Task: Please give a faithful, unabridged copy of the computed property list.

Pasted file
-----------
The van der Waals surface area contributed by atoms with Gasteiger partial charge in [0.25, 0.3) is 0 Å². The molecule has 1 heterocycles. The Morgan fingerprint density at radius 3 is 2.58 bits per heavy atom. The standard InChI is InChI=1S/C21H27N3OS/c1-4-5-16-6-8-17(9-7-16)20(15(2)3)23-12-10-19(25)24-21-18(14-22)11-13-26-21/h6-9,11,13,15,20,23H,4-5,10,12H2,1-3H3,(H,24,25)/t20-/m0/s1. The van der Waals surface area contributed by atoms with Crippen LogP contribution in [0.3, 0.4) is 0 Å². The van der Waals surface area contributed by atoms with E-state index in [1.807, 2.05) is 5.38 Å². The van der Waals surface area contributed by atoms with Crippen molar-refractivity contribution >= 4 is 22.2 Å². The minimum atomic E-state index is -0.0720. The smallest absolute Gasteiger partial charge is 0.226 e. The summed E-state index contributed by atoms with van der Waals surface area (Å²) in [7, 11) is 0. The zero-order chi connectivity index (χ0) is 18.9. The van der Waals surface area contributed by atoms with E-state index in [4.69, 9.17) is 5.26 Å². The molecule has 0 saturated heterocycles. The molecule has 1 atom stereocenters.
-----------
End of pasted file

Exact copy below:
The van der Waals surface area contributed by atoms with Gasteiger partial charge in [0.25, 0.3) is 0 Å². The molecule has 1 heterocycles. The Morgan fingerprint density at radius 3 is 2.58 bits per heavy atom. The standard InChI is InChI=1S/C21H27N3OS/c1-4-5-16-6-8-17(9-7-16)20(15(2)3)23-12-10-19(25)24-21-18(14-22)11-13-26-21/h6-9,11,13,15,20,23H,4-5,10,12H2,1-3H3,(H,24,25)/t20-/m0/s1. The van der Waals surface area contributed by atoms with Crippen LogP contribution in [0.3, 0.4) is 0 Å². The van der Waals surface area contributed by atoms with E-state index in [1.807, 2.05) is 5.38 Å². The van der Waals surface area contributed by atoms with Crippen molar-refractivity contribution >= 4 is 22.2 Å². The minimum atomic E-state index is -0.0720. The smallest absolute Gasteiger partial charge is 0.226 e. The summed E-state index contributed by atoms with van der Waals surface area (Å²) in [7, 11) is 0. The zero-order chi connectivity index (χ0) is 18.9. The van der Waals surface area contributed by atoms with E-state index in [4.69, 9.17) is 5.26 Å². The molecule has 0 saturated heterocycles. The molecule has 1 atom stereocenters.